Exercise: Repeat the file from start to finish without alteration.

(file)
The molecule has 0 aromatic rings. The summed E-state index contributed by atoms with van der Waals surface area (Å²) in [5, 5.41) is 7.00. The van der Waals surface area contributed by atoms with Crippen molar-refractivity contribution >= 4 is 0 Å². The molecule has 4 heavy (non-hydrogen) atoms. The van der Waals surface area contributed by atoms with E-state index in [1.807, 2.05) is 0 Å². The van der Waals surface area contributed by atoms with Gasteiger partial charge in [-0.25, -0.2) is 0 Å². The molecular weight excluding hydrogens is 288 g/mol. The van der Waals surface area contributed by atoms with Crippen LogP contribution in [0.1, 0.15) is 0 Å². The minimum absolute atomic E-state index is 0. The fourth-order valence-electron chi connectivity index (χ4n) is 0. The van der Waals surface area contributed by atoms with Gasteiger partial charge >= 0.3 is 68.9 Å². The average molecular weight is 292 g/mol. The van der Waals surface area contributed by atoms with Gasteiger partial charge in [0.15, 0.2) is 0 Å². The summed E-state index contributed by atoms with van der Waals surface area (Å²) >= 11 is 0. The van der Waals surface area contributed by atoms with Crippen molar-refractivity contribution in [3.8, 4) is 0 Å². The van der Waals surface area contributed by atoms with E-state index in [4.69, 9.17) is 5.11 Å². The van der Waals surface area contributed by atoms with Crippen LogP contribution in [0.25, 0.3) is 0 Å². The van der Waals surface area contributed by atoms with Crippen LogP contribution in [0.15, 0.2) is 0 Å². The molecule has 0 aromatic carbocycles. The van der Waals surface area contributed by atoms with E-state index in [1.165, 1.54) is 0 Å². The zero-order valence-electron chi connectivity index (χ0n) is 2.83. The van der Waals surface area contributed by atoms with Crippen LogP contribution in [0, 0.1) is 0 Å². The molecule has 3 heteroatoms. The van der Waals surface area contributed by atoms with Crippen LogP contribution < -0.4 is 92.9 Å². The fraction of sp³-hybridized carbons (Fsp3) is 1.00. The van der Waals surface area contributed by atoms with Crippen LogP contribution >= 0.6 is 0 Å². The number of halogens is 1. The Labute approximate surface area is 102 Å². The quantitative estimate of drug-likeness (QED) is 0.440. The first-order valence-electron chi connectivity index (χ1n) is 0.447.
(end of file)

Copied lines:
The molecule has 0 aromatic rings. The summed E-state index contributed by atoms with van der Waals surface area (Å²) in [5, 5.41) is 7.00. The van der Waals surface area contributed by atoms with Crippen molar-refractivity contribution >= 4 is 0 Å². The molecule has 4 heavy (non-hydrogen) atoms. The van der Waals surface area contributed by atoms with E-state index in [1.807, 2.05) is 0 Å². The van der Waals surface area contributed by atoms with Gasteiger partial charge in [-0.25, -0.2) is 0 Å². The molecular weight excluding hydrogens is 288 g/mol. The van der Waals surface area contributed by atoms with Crippen LogP contribution in [0.1, 0.15) is 0 Å². The minimum absolute atomic E-state index is 0. The fourth-order valence-electron chi connectivity index (χ4n) is 0. The van der Waals surface area contributed by atoms with Gasteiger partial charge >= 0.3 is 68.9 Å². The average molecular weight is 292 g/mol. The van der Waals surface area contributed by atoms with Gasteiger partial charge in [0.15, 0.2) is 0 Å². The summed E-state index contributed by atoms with van der Waals surface area (Å²) >= 11 is 0. The van der Waals surface area contributed by atoms with Crippen molar-refractivity contribution in [3.8, 4) is 0 Å². The van der Waals surface area contributed by atoms with E-state index in [4.69, 9.17) is 5.11 Å². The van der Waals surface area contributed by atoms with Crippen LogP contribution in [0.25, 0.3) is 0 Å². The van der Waals surface area contributed by atoms with Crippen LogP contribution in [0.15, 0.2) is 0 Å². The molecule has 0 aromatic carbocycles. The van der Waals surface area contributed by atoms with E-state index in [1.165, 1.54) is 0 Å². The zero-order valence-electron chi connectivity index (χ0n) is 2.83. The van der Waals surface area contributed by atoms with Crippen LogP contribution in [0, 0.1) is 0 Å². The molecule has 3 heteroatoms. The van der Waals surface area contributed by atoms with Crippen LogP contribution < -0.4 is 92.9 Å². The fraction of sp³-hybridized carbons (Fsp3) is 1.00. The van der Waals surface area contributed by atoms with Crippen LogP contribution >= 0.6 is 0 Å². The number of halogens is 1. The Labute approximate surface area is 102 Å². The quantitative estimate of drug-likeness (QED) is 0.440. The first-order valence-electron chi connectivity index (χ1n) is 0.447.